Mahami T*, Odonkor S, Yaro M, Adu-Gyamfi A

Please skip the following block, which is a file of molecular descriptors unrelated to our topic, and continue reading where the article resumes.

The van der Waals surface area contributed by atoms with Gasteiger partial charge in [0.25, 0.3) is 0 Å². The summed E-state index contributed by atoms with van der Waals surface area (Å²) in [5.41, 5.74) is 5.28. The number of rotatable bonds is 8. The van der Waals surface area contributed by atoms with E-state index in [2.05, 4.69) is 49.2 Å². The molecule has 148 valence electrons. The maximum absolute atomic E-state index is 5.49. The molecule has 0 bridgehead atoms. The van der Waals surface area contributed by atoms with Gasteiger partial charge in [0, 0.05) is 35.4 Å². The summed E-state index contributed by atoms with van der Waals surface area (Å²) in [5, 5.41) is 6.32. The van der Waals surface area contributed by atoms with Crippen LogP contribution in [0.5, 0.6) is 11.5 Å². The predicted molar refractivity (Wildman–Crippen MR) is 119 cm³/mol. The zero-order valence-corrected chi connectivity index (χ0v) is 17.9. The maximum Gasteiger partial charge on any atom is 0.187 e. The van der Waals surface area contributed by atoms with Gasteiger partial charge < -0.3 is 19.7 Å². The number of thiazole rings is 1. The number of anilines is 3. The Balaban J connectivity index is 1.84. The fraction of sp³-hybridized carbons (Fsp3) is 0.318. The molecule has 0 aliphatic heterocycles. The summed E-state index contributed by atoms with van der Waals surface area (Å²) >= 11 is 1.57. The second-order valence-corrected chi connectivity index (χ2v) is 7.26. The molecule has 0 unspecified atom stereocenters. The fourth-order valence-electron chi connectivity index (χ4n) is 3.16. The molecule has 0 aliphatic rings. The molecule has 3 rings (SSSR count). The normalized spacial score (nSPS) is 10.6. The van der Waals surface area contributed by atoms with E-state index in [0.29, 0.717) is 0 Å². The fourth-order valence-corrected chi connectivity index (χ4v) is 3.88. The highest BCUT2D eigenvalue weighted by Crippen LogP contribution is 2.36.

Antimicrobial resistance is said to currently be the greatest challenge to the effective treatment of infections globally. This study evaluated the risks of antimicrobial resistant microbes associated with 8 types of branded and unbranded milk sold in Accra, Ghana. The study revealed that 6 categories of milk sampled were all contaminated whiles 2 categories were not. Common isolates identified were E.coli, Klebsiella spp , Enterobacter spp, Proteus vulgaris, Salmonella tyhpi, Enterococcus faecalis, Staphylococccus aureus and Staphylococcus epidermidis. Antibiotic susceptibility tests indicated that all (100%) isolates were multi-resistant to Ampicillin, Tetracycline, Chloramphenicol, Gentamycin, Cotrimoxazole, Ceturoxime and cefotaxime. Ceftriaxime was the most effective antimicrobial but even then, 90.57% of isolates were resistant to it. Antimicrobial resistant isolates were found in all types of milk sampled. Unpasteurized locally produced cow milk accounted for the highest (26.42%) of resistant microbes and imported skimmed milk the least (3.77%). The others were locally-produced pasteurized cow milk (20.75%), imported whole milk (11.32%), soya milk (22.64%) and powdered milk (15.09%). Even though the risk level varied from different types of milk, it cut across almost all types of milk. The study demonstrated that milk sold in Accra is a potential hazard of pathogenic food borne bacteria as well as antimicrobial resistant bacteria that may have public health implications. There is the need for some additional food safety measures to be applied before the consumption of milk.
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